Henoch-Schönlein purpura is a disease of children and young adults, with 75 percent of cases occurring between two and 11 years of age1,8; peak incidence is five years of age. Children younger than two years of age tend to have a milder course. A rash of erythematous papules is typically followed by purpura, abdominal pain, arthritis and nephritis. The rash occurs in 100 percent of cases. Lesions typically appear on the lower extremities and buttocks, but may also involve the upper extremities, face and trunk, and are accentuated in areas of pressure (such as sock lines and the waistline). Classic lesions consist of urticarial wheals, erythematous maculopapules and larger, palpable ecchymosis-like lesions. Petechiae and target lesions may be present as well. These lesions may initially blanch on pressure but later lose this feature. The purpuric areas evolve from red to purple, become rust-colored with a brownish hue and then fade.9 In more severe cases, hemorrhagic, purpuric or necrotic lesions may be prominent. It is mandatory to differentiate these lesions from those of meningococcal septicemia or other septic emboli or toxic vasculitides, such as those seen with drug reactions, iodides and arsenicals.10
The second most frequent symptom of Henoch-Schönlein purpura is abdominal pain, which occurs in up to 65 percent of cases. The most common complaint is colicky abdominal pain, which may be severe and associated with vomiting. Stools may show gross or occult blood; hematemesis may also occur. The pain may mimic that of an acute abdomen. Severe cases may proceed to intussusception, hemorrhage and shock. Younger children are less likely to exhibit gastrointestinal symptoms.11 Endoscopic evaluation often shows mucosal erosions and swelling.3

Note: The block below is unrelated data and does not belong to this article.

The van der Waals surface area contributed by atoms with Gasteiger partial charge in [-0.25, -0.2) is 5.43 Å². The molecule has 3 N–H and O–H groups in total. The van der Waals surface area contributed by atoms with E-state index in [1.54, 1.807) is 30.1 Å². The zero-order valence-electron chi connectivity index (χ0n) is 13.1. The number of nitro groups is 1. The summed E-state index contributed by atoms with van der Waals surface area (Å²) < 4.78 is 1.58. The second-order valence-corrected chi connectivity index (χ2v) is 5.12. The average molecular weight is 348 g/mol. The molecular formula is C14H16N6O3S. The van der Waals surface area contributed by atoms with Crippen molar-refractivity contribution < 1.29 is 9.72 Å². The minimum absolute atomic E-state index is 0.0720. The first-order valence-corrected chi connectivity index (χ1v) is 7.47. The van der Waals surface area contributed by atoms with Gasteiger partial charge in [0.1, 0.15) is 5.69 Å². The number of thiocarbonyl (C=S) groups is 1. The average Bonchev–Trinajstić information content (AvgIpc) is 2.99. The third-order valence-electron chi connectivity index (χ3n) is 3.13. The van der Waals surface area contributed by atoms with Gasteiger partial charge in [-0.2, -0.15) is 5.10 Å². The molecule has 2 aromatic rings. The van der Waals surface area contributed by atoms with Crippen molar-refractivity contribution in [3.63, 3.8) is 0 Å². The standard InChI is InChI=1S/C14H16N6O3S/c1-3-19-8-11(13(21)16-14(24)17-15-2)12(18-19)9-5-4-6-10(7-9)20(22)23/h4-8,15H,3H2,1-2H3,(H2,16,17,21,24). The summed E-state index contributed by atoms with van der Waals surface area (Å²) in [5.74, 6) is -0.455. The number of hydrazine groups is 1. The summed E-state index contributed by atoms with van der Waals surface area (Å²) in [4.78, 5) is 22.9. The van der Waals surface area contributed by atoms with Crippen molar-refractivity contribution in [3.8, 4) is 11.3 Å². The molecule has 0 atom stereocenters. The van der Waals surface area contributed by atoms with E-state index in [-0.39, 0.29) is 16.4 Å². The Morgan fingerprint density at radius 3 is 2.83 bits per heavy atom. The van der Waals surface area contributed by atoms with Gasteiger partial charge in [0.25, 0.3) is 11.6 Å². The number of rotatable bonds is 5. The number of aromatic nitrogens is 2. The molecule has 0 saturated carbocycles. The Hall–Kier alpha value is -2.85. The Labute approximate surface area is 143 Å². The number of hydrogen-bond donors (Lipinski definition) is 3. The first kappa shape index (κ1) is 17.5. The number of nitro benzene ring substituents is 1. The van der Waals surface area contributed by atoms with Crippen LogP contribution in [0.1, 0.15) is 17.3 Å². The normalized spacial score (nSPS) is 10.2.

The third symptom of the triad is arthritis characterized by warmth, tenderness and swelling of the joints, particularly the large joints. The ankles and knees are most frequently affected; however, the elbows, hands and feet may also be involved. Joint symptoms occur in 70 percent of cases, are transient and leave no permanent deformity.12 Joint symptoms may precede the rash in 25 percent of cases.3